The components within Micro-Cap that can read in data in this type of format are the Laplace table sources. The Laplace table source comes in four varieties: LTIofI - current controlled current source, LTIofV - voltage controlled current source, LTVofV - voltage controlled voltage source, and LTVofI - current controlled voltage source. For modeling impedance, only the LTVofI and the LTIofV sources are applicable. Due to the data types specified in the Speaker define statement, the Laplace source which will be used in this instance is the LTVofI. This Laplace source measures the current through its input, looks up the transfer function in the defined table, and produces the resultant voltage output. For impedance, the source should be wired so that the measured input current is the current through its own voltage output. This creates the function:

V = I * Table transfer function

where I and V are both assigned to the Laplace source output so that the table transfer function is the direct equivalent of the complex impedance. This method models the voltage drop that would exist if the impedance was present in the circuit. Should a LTIofV source be used instead, the voltage inputs need to be wired to measure the voltage across the current source output as this method would model the current flow that would exist if the impedance was present. The table data would also have to be transformed into the following:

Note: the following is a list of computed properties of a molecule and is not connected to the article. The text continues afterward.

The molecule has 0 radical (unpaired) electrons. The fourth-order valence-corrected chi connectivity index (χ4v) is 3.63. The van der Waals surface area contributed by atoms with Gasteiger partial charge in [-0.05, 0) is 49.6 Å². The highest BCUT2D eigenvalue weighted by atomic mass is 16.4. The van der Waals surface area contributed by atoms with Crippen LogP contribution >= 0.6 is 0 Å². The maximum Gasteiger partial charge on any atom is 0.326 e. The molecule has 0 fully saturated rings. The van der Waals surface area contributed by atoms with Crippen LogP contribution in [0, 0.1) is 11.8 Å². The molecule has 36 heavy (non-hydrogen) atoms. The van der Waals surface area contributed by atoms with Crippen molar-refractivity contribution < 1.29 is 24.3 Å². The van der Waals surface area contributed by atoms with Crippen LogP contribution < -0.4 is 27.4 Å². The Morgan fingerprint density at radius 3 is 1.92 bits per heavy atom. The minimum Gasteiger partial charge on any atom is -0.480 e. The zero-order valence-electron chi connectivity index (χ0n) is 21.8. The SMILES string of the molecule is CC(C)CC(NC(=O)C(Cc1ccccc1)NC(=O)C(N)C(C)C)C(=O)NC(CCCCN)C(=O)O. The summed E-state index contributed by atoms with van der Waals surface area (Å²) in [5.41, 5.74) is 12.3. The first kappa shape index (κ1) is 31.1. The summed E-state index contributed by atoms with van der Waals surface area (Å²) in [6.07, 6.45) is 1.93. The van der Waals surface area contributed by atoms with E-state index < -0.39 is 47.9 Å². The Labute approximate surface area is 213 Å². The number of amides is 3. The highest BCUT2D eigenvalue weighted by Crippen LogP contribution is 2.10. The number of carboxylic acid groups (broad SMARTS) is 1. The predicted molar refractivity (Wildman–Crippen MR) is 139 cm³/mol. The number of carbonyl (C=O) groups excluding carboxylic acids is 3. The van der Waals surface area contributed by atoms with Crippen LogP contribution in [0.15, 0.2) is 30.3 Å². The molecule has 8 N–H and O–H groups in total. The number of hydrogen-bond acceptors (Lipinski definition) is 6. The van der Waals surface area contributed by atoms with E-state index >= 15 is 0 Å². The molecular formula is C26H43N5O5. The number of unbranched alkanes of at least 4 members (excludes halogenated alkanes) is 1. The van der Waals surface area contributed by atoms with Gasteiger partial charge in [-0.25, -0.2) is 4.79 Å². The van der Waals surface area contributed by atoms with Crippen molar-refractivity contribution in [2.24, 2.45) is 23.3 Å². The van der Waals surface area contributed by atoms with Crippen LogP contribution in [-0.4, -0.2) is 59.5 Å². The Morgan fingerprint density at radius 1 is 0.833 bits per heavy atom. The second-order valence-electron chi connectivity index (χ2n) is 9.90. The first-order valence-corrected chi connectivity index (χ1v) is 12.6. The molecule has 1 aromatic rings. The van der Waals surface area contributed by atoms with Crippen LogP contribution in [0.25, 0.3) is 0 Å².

Frequency, 1/Impedance magnitude, - Impedance phase

since the table transfer function should now be the equivalent of the conductance. An example circuit displaying the use of the LTVofI impedance method is displayed below.

Loudspeaker impedance example

In the schematic, an AC source of magnitude 1 is the input into an INA134 audio differential line receiver. The output of the INA134 is then fed into the input of a BUF634 high speed buffer. The Sense pin of the INA134 is connected to the output of the BUF634. This configuration provides an output current boost to the circuit. The LTVofI component that models the loudspeaker impedance is connected to the output of the BUF634 device. Note that the Laplace source has been wired so that it is measuring the current through itself. The Laplace source has its attributes defined as:

FREQ = Speaker
KEYWORD = Mag Deg

The FREQ attribute defines the table values for the source. In this case, the Speaker symbolic variable has been entered which will use the define statement that was created previously and stored in the Text page of the schematic. The KEYWORD attribute defines the type of data that is specified in the table. Mag indicates that the magnitude value is true magnitude and Deg specifies that the phase value is in degrees.

The AC analysis for this circuit is displayed below. The impedance of the speaker output is calculated by using the expression V(Out)/I(H1). The top plot shows the magnitude of the impedance and the middle plot shows the phase of the impedance. The impedance curves show the general impedance characteristics of a loudspeaker. These two waveforms match precisely with the data that was specified within the Speaker table definition. The bottom plot displays the output current that is generated through the LTVofI source.

Loudspeaker impedance AC simulation